Ligotti’s story taps into the kind of formalized and codified behavior associated with clowns, and then uses that to unearth something much deeper and more sinister. It’s one of the most effective horror stories in a book of effective horror stories, and it seems no coincidence that the cover of the recent Penguin Classics edition of Ligotti’s Songs of a Dead Dreamer and Grimscribe features a sinister riff on the harlequin whose imagery pervades the story.
October 27. 7pm. Salmon Library 111. Thomas Ligotti is a highly influential writer of weird fiction whose short stories deal with themes of nihilism, humanism, anti-humanism, despair, creativity, and surrealism. His poetic prose and characters descending into chaos and madness has all the flair of a Samuel Beckett play, if Beckett wrote for the Grand Guignol. He has become one of the few living authors to be honored by a Penguins Classic collection and his older collected editions are now collector's items of some value. In this talk, Doug Bolden [firstname.lastname@example.org] will look at some of Ligotti's most powerful tales, his impact on the genre [including some of the controversy about how his nihilism may have been an uncited source for the first season of True Detective], the works (both fiction and philosophy) that have influenced Ligotti, and how to find out more of his evocative darkness. Halloween treats will be provided. Mannequins are optional.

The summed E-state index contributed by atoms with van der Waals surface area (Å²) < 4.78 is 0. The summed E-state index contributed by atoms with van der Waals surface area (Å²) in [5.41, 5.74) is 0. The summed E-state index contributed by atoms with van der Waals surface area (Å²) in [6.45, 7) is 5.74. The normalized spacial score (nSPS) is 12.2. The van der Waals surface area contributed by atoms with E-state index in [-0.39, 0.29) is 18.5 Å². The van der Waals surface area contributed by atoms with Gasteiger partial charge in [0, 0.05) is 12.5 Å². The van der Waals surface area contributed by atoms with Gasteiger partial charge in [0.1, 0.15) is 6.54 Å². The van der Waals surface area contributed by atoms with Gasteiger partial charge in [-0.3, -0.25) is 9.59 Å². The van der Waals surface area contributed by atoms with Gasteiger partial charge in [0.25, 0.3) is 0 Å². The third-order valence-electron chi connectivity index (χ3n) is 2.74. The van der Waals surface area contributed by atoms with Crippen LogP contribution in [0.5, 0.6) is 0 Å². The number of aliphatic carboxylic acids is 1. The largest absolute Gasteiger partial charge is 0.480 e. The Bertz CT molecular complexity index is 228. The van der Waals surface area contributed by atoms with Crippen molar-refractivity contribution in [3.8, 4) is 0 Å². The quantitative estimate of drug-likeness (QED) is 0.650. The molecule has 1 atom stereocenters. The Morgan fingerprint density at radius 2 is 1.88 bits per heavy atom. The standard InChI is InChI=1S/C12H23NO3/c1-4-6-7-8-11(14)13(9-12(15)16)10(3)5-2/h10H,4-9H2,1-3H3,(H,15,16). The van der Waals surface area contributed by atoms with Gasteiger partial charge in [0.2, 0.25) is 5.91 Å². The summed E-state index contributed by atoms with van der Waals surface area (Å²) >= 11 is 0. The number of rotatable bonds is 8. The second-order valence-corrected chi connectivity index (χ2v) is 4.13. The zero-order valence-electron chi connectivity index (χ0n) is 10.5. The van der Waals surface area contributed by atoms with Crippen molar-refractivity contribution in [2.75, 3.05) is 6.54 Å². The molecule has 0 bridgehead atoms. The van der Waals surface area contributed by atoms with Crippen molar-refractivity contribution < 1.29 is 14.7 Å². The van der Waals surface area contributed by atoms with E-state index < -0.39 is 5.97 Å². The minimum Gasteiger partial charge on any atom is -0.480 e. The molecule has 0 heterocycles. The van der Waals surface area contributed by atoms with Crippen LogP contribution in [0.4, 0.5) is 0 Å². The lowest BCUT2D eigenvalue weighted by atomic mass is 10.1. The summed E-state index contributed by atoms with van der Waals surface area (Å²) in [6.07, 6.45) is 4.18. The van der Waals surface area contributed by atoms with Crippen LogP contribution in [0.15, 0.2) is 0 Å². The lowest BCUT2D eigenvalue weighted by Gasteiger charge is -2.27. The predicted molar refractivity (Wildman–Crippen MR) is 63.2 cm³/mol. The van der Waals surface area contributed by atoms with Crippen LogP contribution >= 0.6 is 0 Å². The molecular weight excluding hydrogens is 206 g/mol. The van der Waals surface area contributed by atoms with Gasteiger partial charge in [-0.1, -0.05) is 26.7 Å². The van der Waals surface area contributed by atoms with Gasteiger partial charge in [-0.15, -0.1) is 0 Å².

As a bonus, after the talk, there will be a complete showing of Jacob Cooney's short horror film, "The Frolic," based on one of Ligotti's first ever short stories!
Available for Pre-Order: THE SECRET OF VENTRILOQUISM by Jon Padgett
"Padgett proves with his stunning debut collection to be a worthy successor to the master, Thomas Ligotti. There's no gristle, no bone, no dilly-dallying here: only pure meat whose terrors seamlessly grow into the metaphysical. This volume is jam-packed with the stuff that nightmares are made of."
- Dejan Ognjanovic, Rue Morgue Magazine
"...a voice that lodges in the reader’s mind with colossal force and intensity, marking... this book as unforgettable."
- Matt Cardin, from the Introduction
"The Secret of Ventriloquism is horror with a capital H. Some of Padgett's lines raised the hair on my neck."
-Laird Barron, author of Swift to Chase
Limited Edition Hardcover
Cover and interior art by Dave Felton
With themes reminiscent of Shirley Jackson, Thomas Ligotti, and Bruno Shulz, but with a strikingly unique vision, Jon Padgett's The Secret of Ventriloquism heralds the arrival of a significant new literary talent. Padgett’s work explores the mystery of human suffering, the agony of personal existence, and the ghastly means by which someone might achieve salvation from both. A bullied child who seeks vengeance within a bed’s hollow box spring; a lucid dreamer haunted by an impossible house; a dummy that reveals its own anatomy in 20 simple steps; a stuttering librarian who holds the key to a mill town's unspeakable secrets; a commuter whose worldview is shattered by two words printed on a cardboard sign; an aspiring ventriloquist who spends a little too much time looking at himself in a mirror. And the presence that speaks through them all.
Introduction by Matt Cardin
The Mindfulness of Horror Practice
Murmurs of a Voice Foreknown
The Indoor Swamp
20 Simple Steps to Ventriloquism
The Secret of Ventriloquism
Escape to Thin Mountain